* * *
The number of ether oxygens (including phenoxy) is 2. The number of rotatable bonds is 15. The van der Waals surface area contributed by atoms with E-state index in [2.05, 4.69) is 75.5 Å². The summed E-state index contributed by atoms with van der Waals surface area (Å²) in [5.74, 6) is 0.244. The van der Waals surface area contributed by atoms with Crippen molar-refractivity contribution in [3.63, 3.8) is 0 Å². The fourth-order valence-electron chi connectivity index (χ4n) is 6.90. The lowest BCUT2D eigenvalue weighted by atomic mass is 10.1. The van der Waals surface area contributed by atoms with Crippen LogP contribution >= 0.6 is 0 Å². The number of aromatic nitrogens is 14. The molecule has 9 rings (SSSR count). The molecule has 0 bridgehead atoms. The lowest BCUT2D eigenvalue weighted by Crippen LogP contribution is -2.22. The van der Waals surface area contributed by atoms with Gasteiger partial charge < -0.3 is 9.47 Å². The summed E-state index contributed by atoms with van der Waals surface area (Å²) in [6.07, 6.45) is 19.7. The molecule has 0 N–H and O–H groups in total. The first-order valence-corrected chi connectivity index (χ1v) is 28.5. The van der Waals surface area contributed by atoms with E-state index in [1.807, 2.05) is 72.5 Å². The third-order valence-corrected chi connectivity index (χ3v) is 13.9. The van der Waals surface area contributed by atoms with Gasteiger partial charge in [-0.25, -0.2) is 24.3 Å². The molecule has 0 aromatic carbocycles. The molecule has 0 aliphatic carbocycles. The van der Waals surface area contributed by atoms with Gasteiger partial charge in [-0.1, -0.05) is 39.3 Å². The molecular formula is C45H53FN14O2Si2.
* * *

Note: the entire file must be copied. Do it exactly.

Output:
The number of ether oxygens (including phenoxy) is 2. The number of rotatable bonds is 15. The van der Waals surface area contributed by atoms with E-state index in [2.05, 4.69) is 75.5 Å². The summed E-state index contributed by atoms with van der Waals surface area (Å²) in [5.74, 6) is 0.244. The van der Waals surface area contributed by atoms with Crippen molar-refractivity contribution in [3.63, 3.8) is 0 Å². The fourth-order valence-electron chi connectivity index (χ4n) is 6.90. The lowest BCUT2D eigenvalue weighted by atomic mass is 10.1. The van der Waals surface area contributed by atoms with Crippen LogP contribution >= 0.6 is 0 Å². The number of aromatic nitrogens is 14. The molecule has 9 rings (SSSR count). The molecule has 0 bridgehead atoms. The lowest BCUT2D eigenvalue weighted by Crippen LogP contribution is -2.22. The van der Waals surface area contributed by atoms with Gasteiger partial charge < -0.3 is 9.47 Å². The summed E-state index contributed by atoms with van der Waals surface area (Å²) in [6.07, 6.45) is 19.7. The molecule has 0 N–H and O–H groups in total. The first-order valence-corrected chi connectivity index (χ1v) is 28.5. The van der Waals surface area contributed by atoms with E-state index in [1.807, 2.05) is 72.5 Å². The third-order valence-corrected chi connectivity index (χ3v) is 13.9. The van der Waals surface area contributed by atoms with Gasteiger partial charge in [-0.25, -0.2) is 24.3 Å². The molecule has 0 aromatic carbocycles. The molecule has 0 aliphatic carbocycles. The van der Waals surface area contributed by atoms with Gasteiger partial charge in [-0.1, -0.05) is 39.3 Å². The molecular formula is C45H53FN14O2Si2.